3 Reasons Sororities and Fraternities Should Go Keyless

Anyone familiar with “Greek life” will tell you that sorority and fraternity houses seem to abide in a state of organized chaos. Students, friends and sometimes strangers are coming in and going out all hours of the day and night, and along with the frequent parties and other social events, occasional outbreaks of study time have been known to happen as well. Unfortunately, the carefree mindset that is typical of most college-age students doesn’t necessarily lend itself to being safety-conscious, but administrators are well aware of the potential security problems that can occur in this type of environment. If countless police records and news articles are any indication, traditional keys and locks don’t always cut the mustard when it comes to maintaining safe conditions for sorority and fraternity residents. Below are 3 reasons why it would be a good idea for them to consider going keyless.

  1. Minimize the risk of unauthorized access by intruders Measures need to be put in place to keep sorority and fraternity residents safe from potential intruders, especially during times when security can get a little lax, such as on a party night. When you combine loud music, lots of talking and hordes of people moving around, it’s easy to see how an uninvited stranger posing as a student can slip into the mix virtually undetected. Using a keyless lock such as the Westinghouse RTS-PV, house managers can restrict access to the building so that the front door will automatically stay locked, giving residents the ability to let people in one at a time. By switching to keyless locks for the other entry points as well, house managers can be assured that only residents who have a personalized PIN (which can be created and changed at the administrator’s discretion) will be able to gain access into the house.
  2. Reduce the risk of theft It is not uncommon for sorority and fraternity houses to have two or three (or even more) students per room. In this type of open environment, students and friends are constantly coming and going, and it’s a common practice to just leave the door open for the sake of convenience. While this is understandable, it also makes these areas vulnerable to would-be burglars, especially if there’s some type of social event taking place. Computer labs, study rooms and common areas within the house are often prime targets, as thieves seek to get their hands on expensive computer equipment and other electronics. With an integrated home automation and security system such as BeHome 247, not only can house managers remotely program keyless locks to secure these areas within the house at the tap of a screen, but they can also grant personalized access codes to residents so that the door(s) can stay locked until access is required. In addition, house managers can enroll security cameras into the BeHome 247 system, so that if a theft does occur, they will be able to view and provide footage of the incident to assist the police.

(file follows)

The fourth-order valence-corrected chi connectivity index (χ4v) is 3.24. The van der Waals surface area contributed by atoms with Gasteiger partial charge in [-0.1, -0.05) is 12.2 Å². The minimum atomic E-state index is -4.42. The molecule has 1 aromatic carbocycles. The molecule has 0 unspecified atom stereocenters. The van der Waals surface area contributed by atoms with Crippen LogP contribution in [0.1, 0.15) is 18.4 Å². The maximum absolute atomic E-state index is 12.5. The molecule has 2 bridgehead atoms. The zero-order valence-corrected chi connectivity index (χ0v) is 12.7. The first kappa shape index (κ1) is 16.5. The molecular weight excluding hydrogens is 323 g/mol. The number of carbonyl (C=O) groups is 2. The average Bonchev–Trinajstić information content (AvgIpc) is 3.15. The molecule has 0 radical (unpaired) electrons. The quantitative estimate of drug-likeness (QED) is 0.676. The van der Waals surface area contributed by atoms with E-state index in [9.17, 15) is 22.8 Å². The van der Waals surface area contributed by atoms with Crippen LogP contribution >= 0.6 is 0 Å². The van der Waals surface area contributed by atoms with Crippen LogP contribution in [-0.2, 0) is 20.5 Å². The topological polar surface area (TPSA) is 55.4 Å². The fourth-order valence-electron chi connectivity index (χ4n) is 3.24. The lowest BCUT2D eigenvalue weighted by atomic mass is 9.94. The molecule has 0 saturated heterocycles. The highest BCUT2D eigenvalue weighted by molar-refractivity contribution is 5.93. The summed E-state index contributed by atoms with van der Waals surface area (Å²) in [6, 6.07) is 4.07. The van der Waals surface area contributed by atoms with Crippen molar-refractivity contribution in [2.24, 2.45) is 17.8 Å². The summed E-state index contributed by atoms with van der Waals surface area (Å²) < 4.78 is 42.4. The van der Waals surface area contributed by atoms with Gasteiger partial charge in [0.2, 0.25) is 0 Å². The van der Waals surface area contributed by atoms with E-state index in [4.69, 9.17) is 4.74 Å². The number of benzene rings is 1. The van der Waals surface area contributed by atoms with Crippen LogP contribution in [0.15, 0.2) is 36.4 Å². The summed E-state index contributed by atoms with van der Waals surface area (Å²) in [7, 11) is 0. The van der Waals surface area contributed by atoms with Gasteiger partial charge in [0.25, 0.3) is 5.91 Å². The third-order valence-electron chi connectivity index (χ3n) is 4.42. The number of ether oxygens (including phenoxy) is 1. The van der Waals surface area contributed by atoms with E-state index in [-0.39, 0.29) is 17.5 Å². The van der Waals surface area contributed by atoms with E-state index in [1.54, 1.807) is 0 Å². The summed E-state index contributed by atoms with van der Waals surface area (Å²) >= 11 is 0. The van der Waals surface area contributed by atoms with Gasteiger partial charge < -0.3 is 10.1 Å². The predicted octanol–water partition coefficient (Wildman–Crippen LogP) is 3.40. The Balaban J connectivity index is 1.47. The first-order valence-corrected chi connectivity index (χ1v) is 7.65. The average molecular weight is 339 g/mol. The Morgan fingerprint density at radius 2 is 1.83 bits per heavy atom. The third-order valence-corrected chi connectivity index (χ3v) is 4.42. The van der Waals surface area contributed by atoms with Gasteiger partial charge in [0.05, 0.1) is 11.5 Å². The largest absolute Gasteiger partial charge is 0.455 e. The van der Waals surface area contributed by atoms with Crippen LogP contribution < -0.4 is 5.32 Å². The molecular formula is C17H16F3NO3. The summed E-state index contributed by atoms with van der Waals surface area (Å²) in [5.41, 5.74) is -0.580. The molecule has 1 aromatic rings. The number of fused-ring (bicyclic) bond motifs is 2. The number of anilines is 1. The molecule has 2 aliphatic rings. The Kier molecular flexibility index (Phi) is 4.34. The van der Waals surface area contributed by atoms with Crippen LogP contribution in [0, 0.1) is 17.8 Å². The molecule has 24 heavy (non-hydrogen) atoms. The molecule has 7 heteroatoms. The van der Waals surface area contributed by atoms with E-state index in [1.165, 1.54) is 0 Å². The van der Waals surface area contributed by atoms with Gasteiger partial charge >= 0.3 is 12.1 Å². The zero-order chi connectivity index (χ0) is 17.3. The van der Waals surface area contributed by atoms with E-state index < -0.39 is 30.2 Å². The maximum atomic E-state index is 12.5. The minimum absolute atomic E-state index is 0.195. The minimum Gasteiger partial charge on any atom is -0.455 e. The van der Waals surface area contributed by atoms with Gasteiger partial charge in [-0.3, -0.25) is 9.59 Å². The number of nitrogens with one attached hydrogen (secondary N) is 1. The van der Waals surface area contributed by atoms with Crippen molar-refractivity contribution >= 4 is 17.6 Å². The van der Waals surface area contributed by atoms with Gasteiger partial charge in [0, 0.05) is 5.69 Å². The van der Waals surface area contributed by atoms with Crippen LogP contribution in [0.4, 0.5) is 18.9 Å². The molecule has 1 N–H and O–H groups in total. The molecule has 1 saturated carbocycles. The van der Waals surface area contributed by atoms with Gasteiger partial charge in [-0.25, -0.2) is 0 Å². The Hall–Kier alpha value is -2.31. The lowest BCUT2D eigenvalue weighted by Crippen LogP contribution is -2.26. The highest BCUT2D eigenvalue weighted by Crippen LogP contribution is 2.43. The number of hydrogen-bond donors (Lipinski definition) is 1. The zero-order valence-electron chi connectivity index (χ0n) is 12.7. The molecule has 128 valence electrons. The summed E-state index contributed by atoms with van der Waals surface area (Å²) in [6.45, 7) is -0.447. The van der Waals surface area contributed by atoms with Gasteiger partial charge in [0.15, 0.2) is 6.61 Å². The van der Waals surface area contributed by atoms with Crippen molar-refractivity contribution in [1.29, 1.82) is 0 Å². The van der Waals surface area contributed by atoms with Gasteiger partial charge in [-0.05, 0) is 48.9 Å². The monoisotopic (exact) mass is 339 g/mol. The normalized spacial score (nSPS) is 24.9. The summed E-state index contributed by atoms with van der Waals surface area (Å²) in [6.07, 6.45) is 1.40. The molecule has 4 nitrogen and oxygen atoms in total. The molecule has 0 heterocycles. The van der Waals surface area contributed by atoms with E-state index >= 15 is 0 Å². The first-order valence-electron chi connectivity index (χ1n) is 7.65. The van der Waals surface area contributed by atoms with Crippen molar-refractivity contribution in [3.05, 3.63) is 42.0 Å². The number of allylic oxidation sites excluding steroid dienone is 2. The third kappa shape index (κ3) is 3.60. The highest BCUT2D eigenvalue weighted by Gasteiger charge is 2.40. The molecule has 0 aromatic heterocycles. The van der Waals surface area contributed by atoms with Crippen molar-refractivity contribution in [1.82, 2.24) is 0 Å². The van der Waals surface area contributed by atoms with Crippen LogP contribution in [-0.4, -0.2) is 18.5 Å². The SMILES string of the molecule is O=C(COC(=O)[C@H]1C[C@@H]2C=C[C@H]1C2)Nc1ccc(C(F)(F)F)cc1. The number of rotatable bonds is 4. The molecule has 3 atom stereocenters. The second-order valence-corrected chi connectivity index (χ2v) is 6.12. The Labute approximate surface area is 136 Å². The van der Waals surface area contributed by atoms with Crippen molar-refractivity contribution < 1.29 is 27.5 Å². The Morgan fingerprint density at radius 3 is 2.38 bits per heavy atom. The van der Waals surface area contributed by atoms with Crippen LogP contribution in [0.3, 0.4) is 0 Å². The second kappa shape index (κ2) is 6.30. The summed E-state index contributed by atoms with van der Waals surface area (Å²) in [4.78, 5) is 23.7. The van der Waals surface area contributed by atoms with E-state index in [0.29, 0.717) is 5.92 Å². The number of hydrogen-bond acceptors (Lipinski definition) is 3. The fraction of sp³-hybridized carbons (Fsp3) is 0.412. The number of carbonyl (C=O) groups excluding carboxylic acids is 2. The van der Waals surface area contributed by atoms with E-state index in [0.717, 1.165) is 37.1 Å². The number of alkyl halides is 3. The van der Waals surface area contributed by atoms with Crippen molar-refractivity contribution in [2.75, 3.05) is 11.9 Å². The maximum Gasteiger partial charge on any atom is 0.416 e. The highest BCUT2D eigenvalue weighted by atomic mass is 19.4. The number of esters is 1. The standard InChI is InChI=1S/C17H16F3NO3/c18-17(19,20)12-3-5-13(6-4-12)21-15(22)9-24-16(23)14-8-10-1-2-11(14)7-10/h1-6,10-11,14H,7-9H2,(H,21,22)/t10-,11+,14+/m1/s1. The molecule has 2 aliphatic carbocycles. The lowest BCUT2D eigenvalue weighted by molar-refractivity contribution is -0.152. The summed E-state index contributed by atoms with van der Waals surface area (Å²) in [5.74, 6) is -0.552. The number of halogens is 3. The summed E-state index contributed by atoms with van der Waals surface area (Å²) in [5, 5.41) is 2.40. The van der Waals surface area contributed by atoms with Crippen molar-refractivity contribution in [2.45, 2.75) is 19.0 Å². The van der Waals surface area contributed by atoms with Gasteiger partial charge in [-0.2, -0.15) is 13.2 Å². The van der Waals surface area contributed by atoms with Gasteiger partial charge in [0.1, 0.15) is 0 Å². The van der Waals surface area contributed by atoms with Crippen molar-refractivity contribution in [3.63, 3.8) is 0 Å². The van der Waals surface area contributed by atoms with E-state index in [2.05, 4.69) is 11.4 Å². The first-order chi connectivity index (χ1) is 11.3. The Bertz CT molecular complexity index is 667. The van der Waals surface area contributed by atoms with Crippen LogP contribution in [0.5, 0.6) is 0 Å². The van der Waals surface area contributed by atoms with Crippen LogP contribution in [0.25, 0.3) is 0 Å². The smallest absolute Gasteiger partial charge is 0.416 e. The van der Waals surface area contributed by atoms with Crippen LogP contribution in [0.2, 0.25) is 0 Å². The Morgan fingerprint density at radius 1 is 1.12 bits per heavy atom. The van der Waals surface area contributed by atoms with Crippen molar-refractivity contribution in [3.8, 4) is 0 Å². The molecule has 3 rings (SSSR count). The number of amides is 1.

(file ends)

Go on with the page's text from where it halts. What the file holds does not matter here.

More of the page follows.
3. Eliminate lockout issues Lockouts are quite common among residents of sorority and fraternity houses, and although many lockouts are handled without incident, there have been occasions where eager residents have endangered or injured themselves trying to gain access to the building after being locked out. Unfortunately, there have even been tragic incidents in which students have died while attempting to gain access through upper floor windows or even climbing on rooftops.

Using keyless locks, students can always rest assured that they will always have access to the house by simply entering their own personalized PIN code into the lock’s keypad. No fuss, no hassle, and no need to put anyone’s life in danger. The college years are a time for students to gain a variety of experiences, but being locked out doesn’t have to be one of them. For the sake of greater security, safety and convenience, sorority and fraternity houses would do well to go keyless!

Westinghouse RTS-PV Weather-Proof Electronic Keypad Lock

BeHome247 Home Automation Gateway